EICR Codes Explained
Have you recently had an EICR (Electrical Installation Condition Report) and are a bit unsure of the codes written?
Any defects (from minor to urgent) will have been assigned codes of severity of whether an electrical installation is deemed safe for continued use by an electrician.
They range starting from C1-C3 and F1 and can be explained as follows:
“Risk of injury. Immediate remedial action required”
A C1 indicates a clear and present danger to people using or in the vicinity of the installation, and should be either rectified or made safe (by re-wiring the electrics, safe isolation or disconnection) as soon as possible.
A qualified competent person has a duty to either lock off or turn the affected circuit off until the issue or the danger to life is no longer present.
“Urgent remedial action required”
A C2, while not as severe and immediate as a C1, could likely turn into a C1 in the future. They require work, as if left unchecked, will eventually present a danger of injury or electrocution. While drastic instant action isn’t as required as C1, they are a very real concern and should be address as soon as possible. Having a C2 on your report will advise the installation is not safe.
“Further investigation required without delay”
Certain restraints, such as access, time of day, scope of testing may not have covered the item – but due to being spotted, it’s advised a qualified contractor investigate the issue further.
“Not required but improvement works advised”
A C3 is a recorded item could be something doesn’t comply with the latest regulations, or is bad practice, but isn’t posing an immediate danger. The recommendation is that they could be fixed, but they are not compulsory to issue a signed off EICR that has been deemed ‘satisfactory’.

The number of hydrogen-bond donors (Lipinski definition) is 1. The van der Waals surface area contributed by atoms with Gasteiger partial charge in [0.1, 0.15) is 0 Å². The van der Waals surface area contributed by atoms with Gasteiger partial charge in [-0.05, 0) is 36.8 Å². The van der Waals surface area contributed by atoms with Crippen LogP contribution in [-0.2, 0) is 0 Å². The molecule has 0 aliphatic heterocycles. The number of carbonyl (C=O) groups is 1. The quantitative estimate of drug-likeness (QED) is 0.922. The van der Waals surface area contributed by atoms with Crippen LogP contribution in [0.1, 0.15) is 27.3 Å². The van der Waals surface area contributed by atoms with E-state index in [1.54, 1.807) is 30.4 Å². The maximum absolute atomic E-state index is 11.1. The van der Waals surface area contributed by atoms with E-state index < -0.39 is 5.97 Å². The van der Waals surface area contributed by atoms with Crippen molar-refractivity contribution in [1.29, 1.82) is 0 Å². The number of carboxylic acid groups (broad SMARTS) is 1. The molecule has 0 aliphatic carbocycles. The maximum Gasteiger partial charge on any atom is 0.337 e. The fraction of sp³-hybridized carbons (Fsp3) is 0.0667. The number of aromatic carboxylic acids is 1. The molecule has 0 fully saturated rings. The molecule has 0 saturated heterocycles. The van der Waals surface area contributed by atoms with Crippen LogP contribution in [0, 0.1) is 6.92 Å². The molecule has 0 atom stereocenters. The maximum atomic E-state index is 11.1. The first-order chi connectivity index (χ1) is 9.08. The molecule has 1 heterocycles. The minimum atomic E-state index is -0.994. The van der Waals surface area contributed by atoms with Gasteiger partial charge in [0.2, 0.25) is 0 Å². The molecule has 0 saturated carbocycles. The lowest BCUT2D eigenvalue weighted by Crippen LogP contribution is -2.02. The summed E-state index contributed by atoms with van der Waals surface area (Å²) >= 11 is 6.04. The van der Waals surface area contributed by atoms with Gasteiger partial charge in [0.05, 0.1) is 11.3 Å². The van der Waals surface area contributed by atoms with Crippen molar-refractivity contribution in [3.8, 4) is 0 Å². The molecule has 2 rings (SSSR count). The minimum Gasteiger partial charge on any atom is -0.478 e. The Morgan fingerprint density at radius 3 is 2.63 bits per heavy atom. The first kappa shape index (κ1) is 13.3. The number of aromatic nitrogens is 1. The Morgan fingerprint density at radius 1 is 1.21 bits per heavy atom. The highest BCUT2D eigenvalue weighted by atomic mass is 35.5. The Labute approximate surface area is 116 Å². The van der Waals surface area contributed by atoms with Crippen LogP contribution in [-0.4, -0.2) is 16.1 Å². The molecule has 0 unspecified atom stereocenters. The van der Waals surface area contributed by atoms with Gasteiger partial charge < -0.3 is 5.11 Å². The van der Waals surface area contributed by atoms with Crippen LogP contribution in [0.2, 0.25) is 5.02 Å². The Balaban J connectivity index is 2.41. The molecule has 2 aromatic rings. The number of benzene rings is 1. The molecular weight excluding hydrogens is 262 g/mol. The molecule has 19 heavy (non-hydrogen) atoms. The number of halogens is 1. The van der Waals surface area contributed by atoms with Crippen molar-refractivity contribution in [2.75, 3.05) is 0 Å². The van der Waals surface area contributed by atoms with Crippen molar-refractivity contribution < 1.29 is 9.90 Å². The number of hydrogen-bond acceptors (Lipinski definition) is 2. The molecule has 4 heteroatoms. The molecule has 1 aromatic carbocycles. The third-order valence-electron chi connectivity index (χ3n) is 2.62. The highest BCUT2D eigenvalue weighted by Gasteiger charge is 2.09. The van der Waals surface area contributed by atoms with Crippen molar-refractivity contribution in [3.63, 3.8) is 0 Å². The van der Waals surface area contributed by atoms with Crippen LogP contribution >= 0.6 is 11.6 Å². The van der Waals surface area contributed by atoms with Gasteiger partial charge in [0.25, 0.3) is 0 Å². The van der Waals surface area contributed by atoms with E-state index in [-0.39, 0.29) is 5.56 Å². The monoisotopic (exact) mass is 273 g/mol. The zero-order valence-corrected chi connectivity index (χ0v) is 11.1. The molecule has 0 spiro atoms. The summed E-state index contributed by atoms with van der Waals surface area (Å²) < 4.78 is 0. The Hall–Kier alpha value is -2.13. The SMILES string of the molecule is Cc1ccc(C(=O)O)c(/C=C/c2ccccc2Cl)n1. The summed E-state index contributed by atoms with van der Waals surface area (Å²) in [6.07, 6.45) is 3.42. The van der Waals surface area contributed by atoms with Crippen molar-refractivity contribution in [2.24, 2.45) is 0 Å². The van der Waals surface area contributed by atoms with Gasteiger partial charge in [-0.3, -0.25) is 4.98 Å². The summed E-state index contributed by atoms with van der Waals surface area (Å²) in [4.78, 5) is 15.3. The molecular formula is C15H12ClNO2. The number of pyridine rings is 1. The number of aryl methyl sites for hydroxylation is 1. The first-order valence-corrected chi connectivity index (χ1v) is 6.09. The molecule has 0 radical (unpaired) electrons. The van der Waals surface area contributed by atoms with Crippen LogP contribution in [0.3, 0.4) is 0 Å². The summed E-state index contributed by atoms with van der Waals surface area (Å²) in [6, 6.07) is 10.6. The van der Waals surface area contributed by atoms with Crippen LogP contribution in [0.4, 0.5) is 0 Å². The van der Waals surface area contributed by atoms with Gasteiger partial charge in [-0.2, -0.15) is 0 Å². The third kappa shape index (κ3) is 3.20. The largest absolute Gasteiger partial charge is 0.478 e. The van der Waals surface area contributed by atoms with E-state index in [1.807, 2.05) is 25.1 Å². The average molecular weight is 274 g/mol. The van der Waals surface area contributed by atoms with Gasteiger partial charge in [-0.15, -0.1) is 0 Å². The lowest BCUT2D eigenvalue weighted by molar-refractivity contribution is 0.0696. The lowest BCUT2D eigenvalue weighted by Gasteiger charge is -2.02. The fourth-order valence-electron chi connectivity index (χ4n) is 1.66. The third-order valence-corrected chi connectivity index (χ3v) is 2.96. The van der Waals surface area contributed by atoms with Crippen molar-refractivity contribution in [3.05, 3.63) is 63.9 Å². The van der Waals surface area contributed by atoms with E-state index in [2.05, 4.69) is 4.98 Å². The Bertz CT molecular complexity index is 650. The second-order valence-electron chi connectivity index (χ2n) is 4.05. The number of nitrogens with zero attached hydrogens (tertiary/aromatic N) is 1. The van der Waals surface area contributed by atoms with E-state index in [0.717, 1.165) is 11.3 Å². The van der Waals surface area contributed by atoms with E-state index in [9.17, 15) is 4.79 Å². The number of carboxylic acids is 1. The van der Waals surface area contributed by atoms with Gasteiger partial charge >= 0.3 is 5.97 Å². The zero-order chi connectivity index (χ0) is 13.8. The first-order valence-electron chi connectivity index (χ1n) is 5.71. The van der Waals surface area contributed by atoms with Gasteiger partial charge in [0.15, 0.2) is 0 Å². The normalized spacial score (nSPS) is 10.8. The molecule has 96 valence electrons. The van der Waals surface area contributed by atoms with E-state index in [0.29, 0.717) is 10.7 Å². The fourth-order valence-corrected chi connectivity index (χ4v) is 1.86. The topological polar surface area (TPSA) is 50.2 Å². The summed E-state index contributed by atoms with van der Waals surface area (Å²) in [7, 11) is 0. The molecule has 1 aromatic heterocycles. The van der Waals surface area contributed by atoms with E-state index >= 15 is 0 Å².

If your EICR contains C1 or C2 its going to require works to be undertaken in order to be compliant with latest regulations.
An FI code for further investigation may not be a fail, for example some parts may have been unable to be tested due to temporary restrictions.
C3 codes are recommended to be rectified, but aren’t absolutely required immediately to be up to safety standards – its good practice if they can be easily and quickly fixed, for the remedial works to be done as the report is being carried out.
EICR’s are vital for not only any insurance claims, but in the event a tragedy occurs – someone receives a shock or a fire breaks out in your building due to a faulty consumer unit – then a court or inquest will definitely need to see the Electrical Installation Condition Report to address any concerns they have. If you are a homeowner, address C1 and C2 for the safety of yourself and family. If you are a landlord, you are required to address these problems for your tenants.
You are not obligated to use the same company for the repairs that carried out the EICR initially, and you don’t have to carry out another EICR after the repairs, but you should receive a certificate from the contractor for the complete remedial works.